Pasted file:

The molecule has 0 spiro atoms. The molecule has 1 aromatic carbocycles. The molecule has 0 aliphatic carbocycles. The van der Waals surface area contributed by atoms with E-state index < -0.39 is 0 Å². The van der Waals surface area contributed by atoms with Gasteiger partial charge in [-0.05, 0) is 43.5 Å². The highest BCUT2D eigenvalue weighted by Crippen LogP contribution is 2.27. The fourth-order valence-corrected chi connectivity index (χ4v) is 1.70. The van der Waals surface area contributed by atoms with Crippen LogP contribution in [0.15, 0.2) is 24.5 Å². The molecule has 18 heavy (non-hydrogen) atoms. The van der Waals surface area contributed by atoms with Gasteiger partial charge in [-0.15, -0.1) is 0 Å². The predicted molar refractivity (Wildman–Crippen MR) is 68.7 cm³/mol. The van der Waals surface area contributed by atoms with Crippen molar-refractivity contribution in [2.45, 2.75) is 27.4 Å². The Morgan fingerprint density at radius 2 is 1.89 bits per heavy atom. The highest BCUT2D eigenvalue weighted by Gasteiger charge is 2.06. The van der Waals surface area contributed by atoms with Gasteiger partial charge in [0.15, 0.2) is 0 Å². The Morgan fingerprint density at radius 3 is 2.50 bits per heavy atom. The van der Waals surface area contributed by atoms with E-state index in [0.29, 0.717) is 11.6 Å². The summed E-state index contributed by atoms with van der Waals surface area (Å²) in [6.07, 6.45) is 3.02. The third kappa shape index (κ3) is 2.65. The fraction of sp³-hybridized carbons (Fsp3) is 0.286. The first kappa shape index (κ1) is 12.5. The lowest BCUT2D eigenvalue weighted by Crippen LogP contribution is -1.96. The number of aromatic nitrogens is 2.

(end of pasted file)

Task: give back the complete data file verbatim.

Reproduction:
The molecule has 0 spiro atoms. The molecule has 1 aromatic carbocycles. The molecule has 0 aliphatic carbocycles. The van der Waals surface area contributed by atoms with E-state index < -0.39 is 0 Å². The van der Waals surface area contributed by atoms with Gasteiger partial charge in [-0.05, 0) is 43.5 Å². The highest BCUT2D eigenvalue weighted by Crippen LogP contribution is 2.27. The fourth-order valence-corrected chi connectivity index (χ4v) is 1.70. The van der Waals surface area contributed by atoms with Crippen LogP contribution in [0.15, 0.2) is 24.5 Å². The molecule has 18 heavy (non-hydrogen) atoms. The van der Waals surface area contributed by atoms with Gasteiger partial charge in [-0.15, -0.1) is 0 Å². The predicted molar refractivity (Wildman–Crippen MR) is 68.7 cm³/mol. The van der Waals surface area contributed by atoms with Crippen molar-refractivity contribution in [2.45, 2.75) is 27.4 Å². The Morgan fingerprint density at radius 2 is 1.89 bits per heavy atom. The highest BCUT2D eigenvalue weighted by Gasteiger charge is 2.06. The van der Waals surface area contributed by atoms with Gasteiger partial charge in [0.15, 0.2) is 0 Å². The Morgan fingerprint density at radius 3 is 2.50 bits per heavy atom. The van der Waals surface area contributed by atoms with E-state index in [0.29, 0.717) is 11.6 Å². The summed E-state index contributed by atoms with van der Waals surface area (Å²) in [6.07, 6.45) is 3.02. The third kappa shape index (κ3) is 2.65. The fraction of sp³-hybridized carbons (Fsp3) is 0.286. The first kappa shape index (κ1) is 12.5. The lowest BCUT2D eigenvalue weighted by Crippen LogP contribution is -1.96. The number of aromatic nitrogens is 2.